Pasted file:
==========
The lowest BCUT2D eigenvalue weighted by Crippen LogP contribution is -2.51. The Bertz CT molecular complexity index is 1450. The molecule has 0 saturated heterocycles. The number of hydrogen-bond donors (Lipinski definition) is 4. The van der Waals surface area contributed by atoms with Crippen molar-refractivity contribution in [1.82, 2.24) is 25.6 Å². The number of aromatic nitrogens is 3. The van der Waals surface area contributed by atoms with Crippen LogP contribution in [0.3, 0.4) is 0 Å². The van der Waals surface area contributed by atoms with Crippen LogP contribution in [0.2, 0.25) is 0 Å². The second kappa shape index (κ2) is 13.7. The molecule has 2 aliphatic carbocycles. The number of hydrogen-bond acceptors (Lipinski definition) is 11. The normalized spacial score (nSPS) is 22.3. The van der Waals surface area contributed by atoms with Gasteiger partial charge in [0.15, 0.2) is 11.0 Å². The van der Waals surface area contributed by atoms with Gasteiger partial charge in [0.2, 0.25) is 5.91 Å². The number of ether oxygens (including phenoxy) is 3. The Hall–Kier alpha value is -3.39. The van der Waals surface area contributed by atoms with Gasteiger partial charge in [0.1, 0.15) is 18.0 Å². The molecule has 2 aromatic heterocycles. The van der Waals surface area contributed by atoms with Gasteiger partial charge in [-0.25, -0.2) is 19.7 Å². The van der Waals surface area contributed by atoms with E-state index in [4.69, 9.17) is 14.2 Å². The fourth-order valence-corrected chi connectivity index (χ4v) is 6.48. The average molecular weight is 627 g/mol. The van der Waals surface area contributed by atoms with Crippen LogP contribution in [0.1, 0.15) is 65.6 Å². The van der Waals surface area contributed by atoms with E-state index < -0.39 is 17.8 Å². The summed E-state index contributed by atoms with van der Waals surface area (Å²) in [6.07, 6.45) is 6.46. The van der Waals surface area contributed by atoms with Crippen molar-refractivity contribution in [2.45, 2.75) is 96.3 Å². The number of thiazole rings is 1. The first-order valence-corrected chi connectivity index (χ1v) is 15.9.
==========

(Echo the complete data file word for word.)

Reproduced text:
The lowest BCUT2D eigenvalue weighted by Crippen LogP contribution is -2.51. The Bertz CT molecular complexity index is 1450. The molecule has 0 saturated heterocycles. The number of hydrogen-bond donors (Lipinski definition) is 4. The van der Waals surface area contributed by atoms with Crippen molar-refractivity contribution in [1.82, 2.24) is 25.6 Å². The number of aromatic nitrogens is 3. The van der Waals surface area contributed by atoms with Crippen LogP contribution in [0.3, 0.4) is 0 Å². The van der Waals surface area contributed by atoms with Crippen LogP contribution in [0.2, 0.25) is 0 Å². The second kappa shape index (κ2) is 13.7. The molecule has 2 aliphatic carbocycles. The number of hydrogen-bond acceptors (Lipinski definition) is 11. The normalized spacial score (nSPS) is 22.3. The van der Waals surface area contributed by atoms with Gasteiger partial charge in [0.15, 0.2) is 11.0 Å². The van der Waals surface area contributed by atoms with Gasteiger partial charge in [0.2, 0.25) is 5.91 Å². The number of ether oxygens (including phenoxy) is 3. The Hall–Kier alpha value is -3.39. The van der Waals surface area contributed by atoms with Gasteiger partial charge in [0.1, 0.15) is 18.0 Å². The molecule has 2 aromatic heterocycles. The van der Waals surface area contributed by atoms with Gasteiger partial charge in [-0.25, -0.2) is 19.7 Å². The van der Waals surface area contributed by atoms with E-state index in [4.69, 9.17) is 14.2 Å². The fourth-order valence-corrected chi connectivity index (χ4v) is 6.48. The average molecular weight is 627 g/mol. The van der Waals surface area contributed by atoms with Crippen LogP contribution in [0.1, 0.15) is 65.6 Å². The van der Waals surface area contributed by atoms with E-state index < -0.39 is 17.8 Å². The summed E-state index contributed by atoms with van der Waals surface area (Å²) in [6.07, 6.45) is 6.46. The van der Waals surface area contributed by atoms with Crippen molar-refractivity contribution in [2.45, 2.75) is 96.3 Å². The number of thiazole rings is 1. The first-order valence-corrected chi connectivity index (χ1v) is 15.9.